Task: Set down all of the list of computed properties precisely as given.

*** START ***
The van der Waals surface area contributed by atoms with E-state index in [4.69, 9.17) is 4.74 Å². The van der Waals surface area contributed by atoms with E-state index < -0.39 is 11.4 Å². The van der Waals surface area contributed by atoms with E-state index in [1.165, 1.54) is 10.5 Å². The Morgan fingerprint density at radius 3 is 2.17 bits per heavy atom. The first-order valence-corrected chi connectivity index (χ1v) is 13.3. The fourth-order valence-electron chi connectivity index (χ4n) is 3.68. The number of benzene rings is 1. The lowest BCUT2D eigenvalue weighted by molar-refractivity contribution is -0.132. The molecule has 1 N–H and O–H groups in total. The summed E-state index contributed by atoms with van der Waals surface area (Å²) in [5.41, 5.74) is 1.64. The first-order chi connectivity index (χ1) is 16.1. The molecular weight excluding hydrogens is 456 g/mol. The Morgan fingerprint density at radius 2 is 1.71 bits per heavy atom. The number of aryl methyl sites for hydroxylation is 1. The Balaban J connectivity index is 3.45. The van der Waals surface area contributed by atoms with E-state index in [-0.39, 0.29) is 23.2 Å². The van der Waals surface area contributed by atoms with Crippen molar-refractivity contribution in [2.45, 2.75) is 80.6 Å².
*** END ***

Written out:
The van der Waals surface area contributed by atoms with E-state index in [4.69, 9.17) is 4.74 Å². The van der Waals surface area contributed by atoms with E-state index < -0.39 is 11.4 Å². The van der Waals surface area contributed by atoms with E-state index in [1.165, 1.54) is 10.5 Å². The Morgan fingerprint density at radius 3 is 2.17 bits per heavy atom. The first-order valence-corrected chi connectivity index (χ1v) is 13.3. The fourth-order valence-electron chi connectivity index (χ4n) is 3.68. The number of benzene rings is 1. The lowest BCUT2D eigenvalue weighted by molar-refractivity contribution is -0.132. The molecule has 1 N–H and O–H groups in total. The summed E-state index contributed by atoms with van der Waals surface area (Å²) in [5.41, 5.74) is 1.64. The first-order chi connectivity index (χ1) is 16.1. The molecular weight excluding hydrogens is 456 g/mol. The Morgan fingerprint density at radius 2 is 1.71 bits per heavy atom. The number of aryl methyl sites for hydroxylation is 1. The Balaban J connectivity index is 3.45. The van der Waals surface area contributed by atoms with E-state index in [-0.39, 0.29) is 23.2 Å². The van der Waals surface area contributed by atoms with Crippen molar-refractivity contribution in [2.45, 2.75) is 80.6 Å².